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Why Canadians are paying more at Target Add to ...

And if I’m not home for dinner, the only other place I’d be is at the hockey rink or the baseball field. It doesn’t mean that you shorten your time investment in the job, but maybe it means that you’re in the office earlier in the morning.

You were a baseball player, weren’t you?
I was, in a former life. I played in the Texas Rangers [12] organization. So I was drafted out of my third year of university, and I played for three seasons. And after my third season, it was kind of my life crossroads—do I play baseball for the rest of my life, you know, until I’m in the big leagues or bust, or do I get a real job? And I probably sent my resumé to 50different companies. I got an offer from Target, because I interned here in university. I started as an entry-level business analyst and I haven’t looked back since.

So tell me a tip about Target that you got at the hockey rink.
Well, first it was, don’t change a thing. And I always get, are you going to have Shaun White [13], are you going to have C9, are you going to have Archer Farms potato chips? They will go item by item and make me swear in blood that I’m going to have them in the store. And of course I turn into kind of media mode and say, well, we’re going to replicate that brand experience. But it’s amazing how passionate people are. And they want to know that we’re going to be competitive, and that’s an easy one to answer.

So how much higher will prices be?
It varies. To be perfectly honest...

On average.
Because we match the retail marketplace, we are doing competitive-pricing shopping all the way up until the first day we open stores. And so our pricing differential could be different in six weeks or two months from now.

You’ll be doing it once a week?
Absolutely. Yes, on a subset of items. For example, you might com-shop an item in one store that might change in price and you can make an assumption across a marketplace. Or you might com-shop items within Toronto that might be different in Winnipeg or Vancouver.

Right, because in outlying regions, things are always priced higher.
Yes, so one of the things we’ve found is that, I would say across the country, there’s not a huge disparity. We haven’t found significant double-digit variations across the general basket across the country, which is very different in the U.S.

What was one of the biggest surprises for you when you moved here in August, 2011?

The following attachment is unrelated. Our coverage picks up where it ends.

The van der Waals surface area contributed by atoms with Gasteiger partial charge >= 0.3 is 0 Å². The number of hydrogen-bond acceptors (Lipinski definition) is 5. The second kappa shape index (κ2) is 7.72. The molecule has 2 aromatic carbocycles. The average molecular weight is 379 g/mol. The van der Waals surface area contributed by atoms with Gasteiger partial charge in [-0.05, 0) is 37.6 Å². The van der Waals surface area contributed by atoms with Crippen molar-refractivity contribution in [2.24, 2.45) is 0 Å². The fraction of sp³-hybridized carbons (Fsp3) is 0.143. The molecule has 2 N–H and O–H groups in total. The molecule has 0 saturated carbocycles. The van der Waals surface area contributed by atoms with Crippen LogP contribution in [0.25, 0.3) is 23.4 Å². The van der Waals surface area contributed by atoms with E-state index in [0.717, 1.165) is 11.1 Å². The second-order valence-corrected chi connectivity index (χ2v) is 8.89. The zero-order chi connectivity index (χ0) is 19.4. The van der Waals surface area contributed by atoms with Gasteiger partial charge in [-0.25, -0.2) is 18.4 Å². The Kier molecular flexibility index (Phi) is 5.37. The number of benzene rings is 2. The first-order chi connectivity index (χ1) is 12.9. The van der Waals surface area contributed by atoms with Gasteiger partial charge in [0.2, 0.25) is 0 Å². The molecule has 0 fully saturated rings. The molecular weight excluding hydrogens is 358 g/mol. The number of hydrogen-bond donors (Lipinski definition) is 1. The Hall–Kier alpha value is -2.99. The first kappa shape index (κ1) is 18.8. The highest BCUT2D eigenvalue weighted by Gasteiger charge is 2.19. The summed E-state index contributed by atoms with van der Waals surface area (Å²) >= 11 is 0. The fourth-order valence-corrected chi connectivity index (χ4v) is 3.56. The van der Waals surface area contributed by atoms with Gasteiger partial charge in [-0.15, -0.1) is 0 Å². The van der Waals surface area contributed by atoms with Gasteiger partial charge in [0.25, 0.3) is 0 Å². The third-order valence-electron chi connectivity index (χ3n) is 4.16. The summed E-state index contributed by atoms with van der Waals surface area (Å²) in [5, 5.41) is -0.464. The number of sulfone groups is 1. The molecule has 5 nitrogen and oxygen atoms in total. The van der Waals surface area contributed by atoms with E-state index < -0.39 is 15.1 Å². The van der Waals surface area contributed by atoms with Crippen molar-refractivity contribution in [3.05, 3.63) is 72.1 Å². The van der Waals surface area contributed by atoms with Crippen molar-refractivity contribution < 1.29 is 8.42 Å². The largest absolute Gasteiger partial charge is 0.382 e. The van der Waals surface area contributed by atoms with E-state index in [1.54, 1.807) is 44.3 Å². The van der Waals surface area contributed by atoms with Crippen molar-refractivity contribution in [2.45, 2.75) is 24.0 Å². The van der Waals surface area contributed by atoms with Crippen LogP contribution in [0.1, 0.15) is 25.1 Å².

I wanted to be a consumer here, so I could say exactly what it is like to shop at Loblaws or Sobeys or Metro or Fortinos on the grocery side, what it’s like to go to Canadian Tire or Home Depot, or to shop at Walmart or Shoppers Drug Mart. One of the biggest surprises early on was just how many different places I had to go to get what I wanted. There was a lack of one-stop shopping. Now, Walmart exists, but it’s the consumers’ mentality. It was just kind of part of the norm.

So that’s a challenge—to get people into that new habit.
Absolutely. We want to convert our customers to guests. We’re not going to win if people are coming to our store one time to see what all the fuss is about and then going back to their routine. We have to make Target part of people’s routines.

Analytics is your specialty. What have you learned about the customer base and what you need to do?
We have a deep investment in what we call guest insights, [14] and that gets translated into business intelligence. We can see shopping patterns, so where a guest will come into our store and buy a certain brand of deodorant that isn’t one of our top sellers. But they’re also buying toys, apparel, food. Then if you make assortment decision changes—maybe you take out your worst-performing deodorant, which might be that deodorant—what you’ve just done is taken that guest [15] completely out of your store, because they are deeply committed to this one particular brand of deodorant, and if Target doesn’t have it, they don’t come to Target. And so these items might be low sellers, but they’re actually trip drivers for our guests.

What will be some of those key items in Canada, based on your research?
I would say food’s going to be a very passionate topic for our consumers here. One of the things that we found is that the Canadian palate is different. Things are sweeter in Canada. Ice cream is sweeter, ketchup [16] is sweeter. So you’ll have a Hershey’s chocolate bar that looks like the exact same Hershey’s chocolate bar you bought in Buffalo versus what you bought in Toronto, and they will taste different.

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Follow on Twitter: @MarinaStrauss

 
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